NORTH MANKATO — Fans stood at attention as the Australian, Chinese and United States national anthems played in succession before the first National Pro Fastpitch game of the season in North Mankato Sunday night between the Aussie Peppers and the Beijing Shougang Eagles.
Aside from the love of the game, the international presence was a big part of the the draw Sunday, with hundreds of fans packing into the overflowed bleachers as a live band and food trucks provided entertainment before the first game of the season for the area-adopted Aussie Peppers.
Jenna Lee, an avid fast pitch softball fan, grew up playing the game herself and appreciates the intense, fast-paced teamwork of the sport. She’s been following the rise of women's National Pro Fastpitch teams on Instagram. When she discovered a professional Australian team was going to be based out of Mankato for the season, she convinced her parents to travel with her from Des Moines to see them play in person.
When her dad, Kenny Lee, heard the other team competing at the season opener was from China, he was immediately intrigued. So the whole family piled into their car to make the three-hour drive up to Mankato, a city they’d never been to until Sunday.
“We wanted to get a chance to watch two international teams to see how that goes,” Kenny Lee said.
While there were plenty of locals in full force to support the Aussie Peppers, who have Eagle Lake native Coley Ries on their roster, there were just as many others who traveled from out of town to witness a national league team based out of Mankato. Last year, the Beijing Eagles played against the Chicago Bandits, the team Ries played on, at Caswell Park in North Mankato.
“It was a big event when we came here last year,” said Daniel Chavez, of North Mankato “With a lot of people coming from out of town to see this, I think it will bring a lot of business.”
Cassie Heinrichs, who played the game during her four years at St. Mary’s High School in Sleepy Eye, has fond memories of playing at a tournament at Caswell Park full of people from other states and countries. She met players from Canada and Alaska back then and said it was her favorite memory of playing softball.
When friends who play for the Mankato Peppers, the team that invited the Australian players to spend the season in North Mankato, told her about the new home team, she was thrilled.
“I’m obsessed with Australia,” Heinrichs said. “So everybody came to me and they were all freaking out about it, and I said, ‘We have to see this.’”
Sunday’s game was the first of a dozen games between the Aussie Peppers and competing professional women’s fastpitch teams coming to Mankato from places like Chicago and Cleveland to play here this summer.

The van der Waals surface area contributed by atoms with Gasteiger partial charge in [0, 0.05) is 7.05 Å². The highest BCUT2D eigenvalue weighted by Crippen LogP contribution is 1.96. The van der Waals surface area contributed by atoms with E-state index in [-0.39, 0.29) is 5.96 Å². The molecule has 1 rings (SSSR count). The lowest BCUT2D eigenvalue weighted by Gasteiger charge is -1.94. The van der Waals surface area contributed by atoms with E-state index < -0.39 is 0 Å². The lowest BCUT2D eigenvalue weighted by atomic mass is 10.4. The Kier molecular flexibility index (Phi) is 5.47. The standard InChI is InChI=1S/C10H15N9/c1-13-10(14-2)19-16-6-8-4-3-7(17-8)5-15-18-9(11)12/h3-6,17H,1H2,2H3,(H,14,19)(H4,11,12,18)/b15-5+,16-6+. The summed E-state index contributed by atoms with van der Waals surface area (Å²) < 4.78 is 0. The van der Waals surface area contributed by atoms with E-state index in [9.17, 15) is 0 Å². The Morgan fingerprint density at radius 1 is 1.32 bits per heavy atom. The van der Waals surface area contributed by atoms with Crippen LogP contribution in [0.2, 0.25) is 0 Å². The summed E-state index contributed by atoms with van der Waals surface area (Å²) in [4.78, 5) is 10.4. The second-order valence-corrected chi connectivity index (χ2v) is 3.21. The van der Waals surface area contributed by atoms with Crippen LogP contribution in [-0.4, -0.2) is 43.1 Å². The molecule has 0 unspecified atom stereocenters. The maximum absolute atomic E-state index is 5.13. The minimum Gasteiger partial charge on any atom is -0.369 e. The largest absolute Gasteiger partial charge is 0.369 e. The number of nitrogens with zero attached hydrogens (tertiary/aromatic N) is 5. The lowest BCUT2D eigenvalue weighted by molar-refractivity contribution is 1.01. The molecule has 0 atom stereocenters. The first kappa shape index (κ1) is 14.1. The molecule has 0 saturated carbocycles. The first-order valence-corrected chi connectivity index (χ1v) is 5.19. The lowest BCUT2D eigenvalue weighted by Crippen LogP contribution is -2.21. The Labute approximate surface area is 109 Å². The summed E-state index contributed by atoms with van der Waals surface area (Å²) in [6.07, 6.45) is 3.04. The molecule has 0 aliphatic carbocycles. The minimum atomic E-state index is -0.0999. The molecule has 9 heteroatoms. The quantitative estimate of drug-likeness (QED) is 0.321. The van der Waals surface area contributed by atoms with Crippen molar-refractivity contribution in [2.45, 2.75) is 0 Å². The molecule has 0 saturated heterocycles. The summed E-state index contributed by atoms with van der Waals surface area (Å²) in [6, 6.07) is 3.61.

Sheila Lewis came up from Amboy with her friend Joan Morrison after a mutual friend won tickets on the radio and couldn’t make it, so they got the tickets. Lewis said she’s a big fan of the Minnesota Gophers women's softball team and didn’t want to miss the Aussie Peppers first game of the season. Morrison was curious to see two international teams play.
“We’re just looking forward to being out in the community and seeing what the Aussie Pepper’s are all about,” Morrison said.
Sisters Karen and Marian Norell from Darfur try to make as many games as they can, and they set themselves up in lawn chairs 20 feet from first base. Former players themselves, this is the second game they attended Sunday. Their friend Katie Hemme drove up from Luverne near the South Dakota border to meet with them and spend the day at Caswell Park.
“We were just over here this afternoon watching the all-state game,” Karen Norell said. “We were here Thursday and Friday for the state tournament.”
Norell said she and her sister are old softball enthusiasts, playing themselves years ago out of New Ulm and Sleepy Eye. She said it’s exciting to see professional teams playing in North Mankato and how some will go on to play in the 2020 Olympics in Beijing.
As soon as Norell heard the Aussie Peppers were going to be based here, she kept checking the internet for early bird tickets. She snatched them up as soon as they became available, as she sees it as another way to support women in sports. Hemme agreed, adding it’s been fun to watch the growth of the sport in southern Minnesota.
“Softball is a great game," Hemme said. "I never had the chance to play, but it’s been exciting to see the high school kids and then the college kids and now to the chance to see the women have a chance to be in a higher level and this close is great."